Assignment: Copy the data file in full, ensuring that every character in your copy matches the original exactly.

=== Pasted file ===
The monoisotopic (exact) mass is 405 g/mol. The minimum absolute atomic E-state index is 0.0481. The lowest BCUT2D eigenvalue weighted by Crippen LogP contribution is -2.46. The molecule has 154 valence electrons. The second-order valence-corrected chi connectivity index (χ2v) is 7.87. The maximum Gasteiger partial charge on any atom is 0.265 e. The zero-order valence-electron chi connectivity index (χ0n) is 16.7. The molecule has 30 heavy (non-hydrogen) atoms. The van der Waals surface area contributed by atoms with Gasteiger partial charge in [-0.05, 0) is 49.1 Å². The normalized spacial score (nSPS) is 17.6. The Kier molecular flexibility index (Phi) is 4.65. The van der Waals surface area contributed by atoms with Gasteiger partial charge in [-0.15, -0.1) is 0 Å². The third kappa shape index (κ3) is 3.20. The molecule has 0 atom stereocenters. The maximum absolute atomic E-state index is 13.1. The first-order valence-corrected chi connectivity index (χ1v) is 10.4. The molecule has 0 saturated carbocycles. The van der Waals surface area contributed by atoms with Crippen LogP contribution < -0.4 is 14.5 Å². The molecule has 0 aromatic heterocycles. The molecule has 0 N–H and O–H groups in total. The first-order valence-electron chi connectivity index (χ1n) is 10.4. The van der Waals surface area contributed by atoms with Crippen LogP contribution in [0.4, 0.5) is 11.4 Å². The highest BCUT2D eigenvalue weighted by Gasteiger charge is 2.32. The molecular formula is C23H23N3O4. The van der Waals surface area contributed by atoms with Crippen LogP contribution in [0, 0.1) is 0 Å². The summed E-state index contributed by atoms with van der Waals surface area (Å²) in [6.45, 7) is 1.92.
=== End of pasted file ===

The monoisotopic (exact) mass is 405 g/mol. The minimum absolute atomic E-state index is 0.0481. The lowest BCUT2D eigenvalue weighted by Crippen LogP contribution is -2.46. The molecule has 154 valence electrons. The second-order valence-corrected chi connectivity index (χ2v) is 7.87. The maximum Gasteiger partial charge on any atom is 0.265 e. The zero-order valence-electron chi connectivity index (χ0n) is 16.7. The molecule has 30 heavy (non-hydrogen) atoms. The van der Waals surface area contributed by atoms with Gasteiger partial charge in [-0.05, 0) is 49.1 Å². The normalized spacial score (nSPS) is 17.6. The Kier molecular flexibility index (Phi) is 4.65. The van der Waals surface area contributed by atoms with Gasteiger partial charge in [-0.15, -0.1) is 0 Å². The third kappa shape index (κ3) is 3.20. The molecule has 0 atom stereocenters. The maximum absolute atomic E-state index is 13.1. The first-order valence-corrected chi connectivity index (χ1v) is 10.4. The molecule has 0 saturated carbocycles. The van der Waals surface area contributed by atoms with Crippen LogP contribution < -0.4 is 14.5 Å². The molecule has 0 aromatic heterocycles. The molecule has 0 N–H and O–H groups in total. The first-order valence-electron chi connectivity index (χ1n) is 10.4. The van der Waals surface area contributed by atoms with Crippen LogP contribution in [0.4, 0.5) is 11.4 Å². The highest BCUT2D eigenvalue weighted by Gasteiger charge is 2.32. The molecular formula is C23H23N3O4. The van der Waals surface area contributed by atoms with Crippen LogP contribution in [0, 0.1) is 0 Å². The summed E-state index contributed by atoms with van der Waals surface area (Å²) in [6.45, 7) is 1.92.